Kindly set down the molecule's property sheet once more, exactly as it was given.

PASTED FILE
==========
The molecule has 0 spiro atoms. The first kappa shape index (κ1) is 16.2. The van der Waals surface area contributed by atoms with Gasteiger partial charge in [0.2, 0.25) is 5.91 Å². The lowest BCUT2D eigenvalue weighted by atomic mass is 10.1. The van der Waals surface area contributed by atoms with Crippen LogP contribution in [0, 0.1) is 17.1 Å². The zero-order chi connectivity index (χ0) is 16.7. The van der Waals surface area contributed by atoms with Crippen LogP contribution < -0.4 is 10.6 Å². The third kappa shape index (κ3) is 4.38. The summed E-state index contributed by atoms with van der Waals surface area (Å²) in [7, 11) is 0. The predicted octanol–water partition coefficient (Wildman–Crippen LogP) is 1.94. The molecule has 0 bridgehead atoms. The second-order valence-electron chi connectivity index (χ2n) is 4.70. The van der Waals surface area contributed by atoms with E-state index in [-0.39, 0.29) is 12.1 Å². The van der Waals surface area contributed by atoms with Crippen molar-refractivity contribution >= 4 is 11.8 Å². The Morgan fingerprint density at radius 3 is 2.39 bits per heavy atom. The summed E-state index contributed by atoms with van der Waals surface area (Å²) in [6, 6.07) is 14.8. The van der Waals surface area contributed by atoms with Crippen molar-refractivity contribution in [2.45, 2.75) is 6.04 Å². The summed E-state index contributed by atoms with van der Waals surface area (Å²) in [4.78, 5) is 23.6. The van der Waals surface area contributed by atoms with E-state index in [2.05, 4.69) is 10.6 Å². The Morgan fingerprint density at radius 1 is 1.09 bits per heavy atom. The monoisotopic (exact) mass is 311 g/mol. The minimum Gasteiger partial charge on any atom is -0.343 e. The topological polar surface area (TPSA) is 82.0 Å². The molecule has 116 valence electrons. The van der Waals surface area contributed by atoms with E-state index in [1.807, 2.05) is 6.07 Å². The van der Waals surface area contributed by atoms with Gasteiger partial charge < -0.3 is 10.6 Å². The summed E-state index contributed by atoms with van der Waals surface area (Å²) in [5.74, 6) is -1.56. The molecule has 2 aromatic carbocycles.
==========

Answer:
The molecule has 0 spiro atoms. The first kappa shape index (κ1) is 16.2. The van der Waals surface area contributed by atoms with Gasteiger partial charge in [0.2, 0.25) is 5.91 Å². The lowest BCUT2D eigenvalue weighted by atomic mass is 10.1. The van der Waals surface area contributed by atoms with Crippen LogP contribution in [0, 0.1) is 17.1 Å². The zero-order chi connectivity index (χ0) is 16.7. The van der Waals surface area contributed by atoms with Crippen LogP contribution < -0.4 is 10.6 Å². The third kappa shape index (κ3) is 4.38. The summed E-state index contributed by atoms with van der Waals surface area (Å²) in [7, 11) is 0. The predicted octanol–water partition coefficient (Wildman–Crippen LogP) is 1.94. The molecule has 0 bridgehead atoms. The second-order valence-electron chi connectivity index (χ2n) is 4.70. The van der Waals surface area contributed by atoms with E-state index in [-0.39, 0.29) is 12.1 Å². The van der Waals surface area contributed by atoms with Crippen molar-refractivity contribution >= 4 is 11.8 Å². The Morgan fingerprint density at radius 3 is 2.39 bits per heavy atom. The summed E-state index contributed by atoms with van der Waals surface area (Å²) in [6, 6.07) is 14.8. The van der Waals surface area contributed by atoms with Crippen molar-refractivity contribution in [2.45, 2.75) is 6.04 Å². The summed E-state index contributed by atoms with van der Waals surface area (Å²) in [4.78, 5) is 23.6. The van der Waals surface area contributed by atoms with E-state index in [2.05, 4.69) is 10.6 Å². The Morgan fingerprint density at radius 1 is 1.09 bits per heavy atom. The monoisotopic (exact) mass is 311 g/mol. The minimum Gasteiger partial charge on any atom is -0.343 e. The topological polar surface area (TPSA) is 82.0 Å². The molecule has 116 valence electrons. The van der Waals surface area contributed by atoms with E-state index in [1.807, 2.05) is 6.07 Å². The van der Waals surface area contributed by atoms with Gasteiger partial charge < -0.3 is 10.6 Å². The summed E-state index contributed by atoms with van der Waals surface area (Å²) in [5.74, 6) is -1.56. The molecule has 2 aromatic carbocycles.